Healthy gums are critical for your teeth and your overall health and wellbeing. While it may be easy to overlook just how important they are when you are faced with hundreds of things to do during your everyday life, it’s essential that you take care of your gums now – rather than worrying about them later. Prevention is always better than needing to find a cure. Therefore, when you ask yourself how often you need to take the health of your gums into account, the answer should always be every day!
Why Are Healthy Gums So Important?
Many patients overlook the health of their gums. With an array of things going on in their life, including work, homelife, other injuries, etc., the gums may be at the top of the list of priorities, though they need to be. When was the last time you got a good look at them in the mirror or had them examined by your dentist? Ensuring your gums are healthy is crucial, and here’s why:
1. Healthy gums = a lower chance of heart disease.
Researchers and dental professionals have been studying the link between gums and heart disease for decades. People with gum disease ) are at two to three times the risk of having a heart attack, stroke, or other serious cardiovascular events.
2. They keep your teeth in place
While the condition of your teeth may be impeccable, they still need healthy gums to ensure that they are supported. Your gums serve as a seal, protecting the sensitive tissue that lays underneath. The moment bacteria can sneak through and sit on teeth and gums; tiny pockets begin to form, which then leads to more places for plaque to hide. This will lead to erosion of the gum tissues, eventually exposing the teeth and increasing the likelihood of tooth loss and cavities.
3. Healthy gums keep your entire body healthy
Your teeth and gums play a huge role in the overall health of the body, and when they are unhealthy, the body begins to feel the effects. Bacteria in the mouth can enter the bloodstream, causing serious damage to other parts of the body. By using an antibacterial mouthwash, the amount of bacteria in the mouth is significantly reduced.
Excessive plaque buildup is the biggest factor affecting gum health. If you are not brushing your teeth after meals and flossing on a daily basis, you bear the risk of slowly building plaque, which could slowly chip away at your gum health and teeth. Some of the biggest causes of unhealthy gums do include:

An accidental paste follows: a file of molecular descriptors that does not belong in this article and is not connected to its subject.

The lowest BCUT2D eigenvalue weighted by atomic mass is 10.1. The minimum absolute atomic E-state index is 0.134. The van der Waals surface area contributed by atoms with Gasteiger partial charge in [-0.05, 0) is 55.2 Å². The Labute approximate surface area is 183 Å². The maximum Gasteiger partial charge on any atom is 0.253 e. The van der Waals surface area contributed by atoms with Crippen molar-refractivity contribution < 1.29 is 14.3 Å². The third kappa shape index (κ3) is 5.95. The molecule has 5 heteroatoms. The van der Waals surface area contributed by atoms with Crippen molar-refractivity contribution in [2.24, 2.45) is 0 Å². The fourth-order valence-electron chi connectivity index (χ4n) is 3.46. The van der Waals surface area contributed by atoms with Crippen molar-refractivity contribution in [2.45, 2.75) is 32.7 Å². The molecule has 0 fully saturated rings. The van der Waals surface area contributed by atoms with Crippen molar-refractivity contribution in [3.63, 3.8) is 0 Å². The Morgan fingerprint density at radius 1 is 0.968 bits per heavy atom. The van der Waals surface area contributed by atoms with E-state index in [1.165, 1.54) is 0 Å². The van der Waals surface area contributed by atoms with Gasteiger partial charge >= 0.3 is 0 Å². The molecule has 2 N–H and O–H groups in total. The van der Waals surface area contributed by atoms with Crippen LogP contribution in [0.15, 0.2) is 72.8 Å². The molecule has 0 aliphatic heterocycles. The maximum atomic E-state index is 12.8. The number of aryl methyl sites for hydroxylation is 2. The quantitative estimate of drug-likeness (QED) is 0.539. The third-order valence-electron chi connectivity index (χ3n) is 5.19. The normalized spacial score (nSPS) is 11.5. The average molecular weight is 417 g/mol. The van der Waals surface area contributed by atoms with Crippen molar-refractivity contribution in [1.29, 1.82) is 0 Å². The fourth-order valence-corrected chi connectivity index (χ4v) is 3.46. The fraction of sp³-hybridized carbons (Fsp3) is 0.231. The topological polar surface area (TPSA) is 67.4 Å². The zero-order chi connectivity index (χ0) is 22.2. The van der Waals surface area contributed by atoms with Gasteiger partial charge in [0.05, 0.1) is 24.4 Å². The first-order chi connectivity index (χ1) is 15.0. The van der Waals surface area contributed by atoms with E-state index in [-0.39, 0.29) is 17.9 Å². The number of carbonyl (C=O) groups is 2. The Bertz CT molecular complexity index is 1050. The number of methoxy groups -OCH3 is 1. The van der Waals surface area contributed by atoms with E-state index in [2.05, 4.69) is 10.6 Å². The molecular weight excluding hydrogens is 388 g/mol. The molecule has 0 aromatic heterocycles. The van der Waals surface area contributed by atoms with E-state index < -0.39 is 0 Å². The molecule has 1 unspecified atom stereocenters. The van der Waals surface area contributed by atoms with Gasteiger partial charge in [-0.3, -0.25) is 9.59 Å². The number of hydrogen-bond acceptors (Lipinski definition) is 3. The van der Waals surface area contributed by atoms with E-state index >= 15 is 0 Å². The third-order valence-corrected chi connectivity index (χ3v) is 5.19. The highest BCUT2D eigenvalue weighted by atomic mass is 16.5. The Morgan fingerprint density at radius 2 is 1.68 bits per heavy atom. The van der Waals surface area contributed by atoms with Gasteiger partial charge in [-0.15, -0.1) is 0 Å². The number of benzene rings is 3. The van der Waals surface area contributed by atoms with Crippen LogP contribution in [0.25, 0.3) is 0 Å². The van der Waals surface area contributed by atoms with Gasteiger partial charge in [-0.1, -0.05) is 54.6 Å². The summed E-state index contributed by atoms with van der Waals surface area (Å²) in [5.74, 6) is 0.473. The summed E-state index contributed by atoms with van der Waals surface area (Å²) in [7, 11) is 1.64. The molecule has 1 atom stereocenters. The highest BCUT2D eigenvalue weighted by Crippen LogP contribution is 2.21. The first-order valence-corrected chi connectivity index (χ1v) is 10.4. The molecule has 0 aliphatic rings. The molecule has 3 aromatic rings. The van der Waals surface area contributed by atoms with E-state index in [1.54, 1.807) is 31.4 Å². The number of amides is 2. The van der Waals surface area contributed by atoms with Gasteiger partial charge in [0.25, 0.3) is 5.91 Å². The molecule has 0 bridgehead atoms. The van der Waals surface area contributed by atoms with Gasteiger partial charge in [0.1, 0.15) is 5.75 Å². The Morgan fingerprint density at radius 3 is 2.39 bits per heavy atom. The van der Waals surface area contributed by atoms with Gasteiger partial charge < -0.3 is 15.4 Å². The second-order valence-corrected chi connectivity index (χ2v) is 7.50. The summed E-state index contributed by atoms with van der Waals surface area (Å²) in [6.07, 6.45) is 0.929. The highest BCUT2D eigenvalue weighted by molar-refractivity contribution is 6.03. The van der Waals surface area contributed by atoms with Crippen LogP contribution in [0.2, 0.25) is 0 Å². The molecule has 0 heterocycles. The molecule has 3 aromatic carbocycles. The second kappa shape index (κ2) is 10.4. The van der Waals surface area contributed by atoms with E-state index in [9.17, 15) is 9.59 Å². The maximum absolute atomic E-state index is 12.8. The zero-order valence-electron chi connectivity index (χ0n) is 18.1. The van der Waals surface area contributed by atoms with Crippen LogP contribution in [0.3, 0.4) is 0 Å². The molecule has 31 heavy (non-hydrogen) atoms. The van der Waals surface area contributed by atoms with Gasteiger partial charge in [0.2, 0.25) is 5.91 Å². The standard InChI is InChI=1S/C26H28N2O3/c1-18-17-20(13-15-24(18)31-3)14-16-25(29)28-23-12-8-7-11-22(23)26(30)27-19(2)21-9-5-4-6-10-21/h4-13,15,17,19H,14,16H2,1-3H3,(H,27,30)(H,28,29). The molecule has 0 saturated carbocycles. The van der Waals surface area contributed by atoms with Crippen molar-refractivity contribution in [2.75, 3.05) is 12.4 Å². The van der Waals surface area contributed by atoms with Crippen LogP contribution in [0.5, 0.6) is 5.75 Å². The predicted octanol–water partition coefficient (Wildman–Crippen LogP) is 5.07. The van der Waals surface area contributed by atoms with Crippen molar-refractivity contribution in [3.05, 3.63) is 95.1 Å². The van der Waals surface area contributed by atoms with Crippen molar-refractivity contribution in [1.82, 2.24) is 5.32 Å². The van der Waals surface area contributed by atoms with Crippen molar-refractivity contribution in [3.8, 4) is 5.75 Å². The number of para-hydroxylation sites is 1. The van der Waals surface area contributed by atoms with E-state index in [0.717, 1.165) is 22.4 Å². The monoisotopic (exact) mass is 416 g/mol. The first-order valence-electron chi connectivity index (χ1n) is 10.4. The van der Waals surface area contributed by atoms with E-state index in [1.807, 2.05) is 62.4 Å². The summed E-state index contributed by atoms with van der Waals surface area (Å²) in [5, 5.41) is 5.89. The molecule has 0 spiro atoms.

- Excessive Alcohol Consumption
- Nutritional Deficiencies.
- Smoking & Chewing Tobacco.
- Crooked Teeth.
- Hormonal Shifts for Females.
- Prescription Medications.
- Family History.
The Risks of Leaving Unhealthy Gums Without Treatment
There are many risks to the gums as a result of plaque buildup. There are two stages that have been identified in the development of gum disease, a common result of poor gum health.
The American Dental Hygienists’ Association suggests that potentially 75 percent of Americans have gum disease and may not be aware of it. Whilst it impacts both men and women of any age, it appears to be a higher risk to those in their late 30s and older.
Gingivitis is the name given to the early stages of gum disease, which, when left untreated, will develop into the advanced stage of gum disease, periodontal disease (periodontitis). Gingivitis can often be treated and need not progress and cause more damage to the gums. Regular check-ups and cleanings can keep further irritation at bay. Symptoms can include swelling and redness of gums, bleeding, consistent bad breath, sensitive teeth, painful chewing, and receding gums.
Periodontitis disease is a key cause of tooth loss, as teeth at this stage are likely to appear loose due to inflammation of the gums and separation of the gums from the teeth. When plaque is not effectively removed, it builds up and wears against the gums and teeth. It can grow in the spaces between teeth and harden, which proves increasingly more difficult to remove and works as a surface for bacteria to latch onto.
Gum disease also affects the rest of the body. Those with periodontal disease are at higher risk of developing other illnesses.
Cardiovascular disease is the cause of 2,400 deaths daily in the United States as a result of the thickening of coronary artery walls (inflammation) and the formation of clots, which can prevent the normal flow of blood to the heart.
Respiratory infections are also a leading cause of death in the US. Research has suggested those with periodontal disease may be at a higher risk of such infection.